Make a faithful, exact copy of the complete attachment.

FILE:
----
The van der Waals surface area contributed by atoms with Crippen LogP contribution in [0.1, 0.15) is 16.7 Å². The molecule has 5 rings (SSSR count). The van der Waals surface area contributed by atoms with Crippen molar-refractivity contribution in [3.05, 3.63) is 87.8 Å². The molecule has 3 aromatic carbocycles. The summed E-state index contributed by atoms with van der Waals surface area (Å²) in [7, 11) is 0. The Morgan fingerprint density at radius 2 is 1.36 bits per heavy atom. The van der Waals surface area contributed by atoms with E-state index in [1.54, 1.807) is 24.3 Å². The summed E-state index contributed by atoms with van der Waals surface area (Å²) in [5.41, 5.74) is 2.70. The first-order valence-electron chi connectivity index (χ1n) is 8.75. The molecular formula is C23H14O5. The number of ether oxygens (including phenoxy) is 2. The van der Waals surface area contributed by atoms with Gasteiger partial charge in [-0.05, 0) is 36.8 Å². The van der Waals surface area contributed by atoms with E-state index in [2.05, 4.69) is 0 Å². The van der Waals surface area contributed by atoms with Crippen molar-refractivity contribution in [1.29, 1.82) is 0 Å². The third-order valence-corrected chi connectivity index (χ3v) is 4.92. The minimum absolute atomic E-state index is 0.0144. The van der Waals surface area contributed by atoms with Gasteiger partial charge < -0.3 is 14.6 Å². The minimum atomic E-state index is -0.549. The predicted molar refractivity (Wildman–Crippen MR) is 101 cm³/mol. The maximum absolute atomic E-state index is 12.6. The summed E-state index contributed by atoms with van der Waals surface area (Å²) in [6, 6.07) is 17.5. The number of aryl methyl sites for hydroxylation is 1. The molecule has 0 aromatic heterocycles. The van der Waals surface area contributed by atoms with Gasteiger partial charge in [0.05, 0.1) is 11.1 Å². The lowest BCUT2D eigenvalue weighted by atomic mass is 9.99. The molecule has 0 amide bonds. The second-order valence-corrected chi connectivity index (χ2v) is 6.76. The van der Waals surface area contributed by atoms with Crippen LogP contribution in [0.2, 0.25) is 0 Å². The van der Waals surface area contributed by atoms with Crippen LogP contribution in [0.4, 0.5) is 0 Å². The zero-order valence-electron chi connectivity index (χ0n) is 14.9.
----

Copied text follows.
The van der Waals surface area contributed by atoms with Crippen LogP contribution in [0.1, 0.15) is 16.7 Å². The molecule has 5 rings (SSSR count). The van der Waals surface area contributed by atoms with Crippen molar-refractivity contribution in [3.05, 3.63) is 87.8 Å². The molecule has 3 aromatic carbocycles. The summed E-state index contributed by atoms with van der Waals surface area (Å²) in [7, 11) is 0. The Morgan fingerprint density at radius 2 is 1.36 bits per heavy atom. The van der Waals surface area contributed by atoms with E-state index in [1.54, 1.807) is 24.3 Å². The summed E-state index contributed by atoms with van der Waals surface area (Å²) in [5.41, 5.74) is 2.70. The first-order valence-electron chi connectivity index (χ1n) is 8.75. The molecular formula is C23H14O5. The number of ether oxygens (including phenoxy) is 2. The van der Waals surface area contributed by atoms with Gasteiger partial charge in [-0.05, 0) is 36.8 Å². The van der Waals surface area contributed by atoms with E-state index in [2.05, 4.69) is 0 Å². The van der Waals surface area contributed by atoms with Crippen molar-refractivity contribution in [1.29, 1.82) is 0 Å². The third-order valence-corrected chi connectivity index (χ3v) is 4.92. The minimum absolute atomic E-state index is 0.0144. The van der Waals surface area contributed by atoms with Gasteiger partial charge < -0.3 is 14.6 Å². The minimum atomic E-state index is -0.549. The predicted molar refractivity (Wildman–Crippen MR) is 101 cm³/mol. The maximum absolute atomic E-state index is 12.6. The summed E-state index contributed by atoms with van der Waals surface area (Å²) in [6, 6.07) is 17.5. The number of aryl methyl sites for hydroxylation is 1. The molecule has 0 aromatic heterocycles. The van der Waals surface area contributed by atoms with Gasteiger partial charge in [0.05, 0.1) is 11.1 Å². The lowest BCUT2D eigenvalue weighted by atomic mass is 9.99. The molecule has 0 amide bonds. The second-order valence-corrected chi connectivity index (χ2v) is 6.76. The van der Waals surface area contributed by atoms with Crippen LogP contribution in [0.2, 0.25) is 0 Å². The van der Waals surface area contributed by atoms with Crippen LogP contribution in [0.4, 0.5) is 0 Å². The zero-order valence-electron chi connectivity index (χ0n) is 14.9.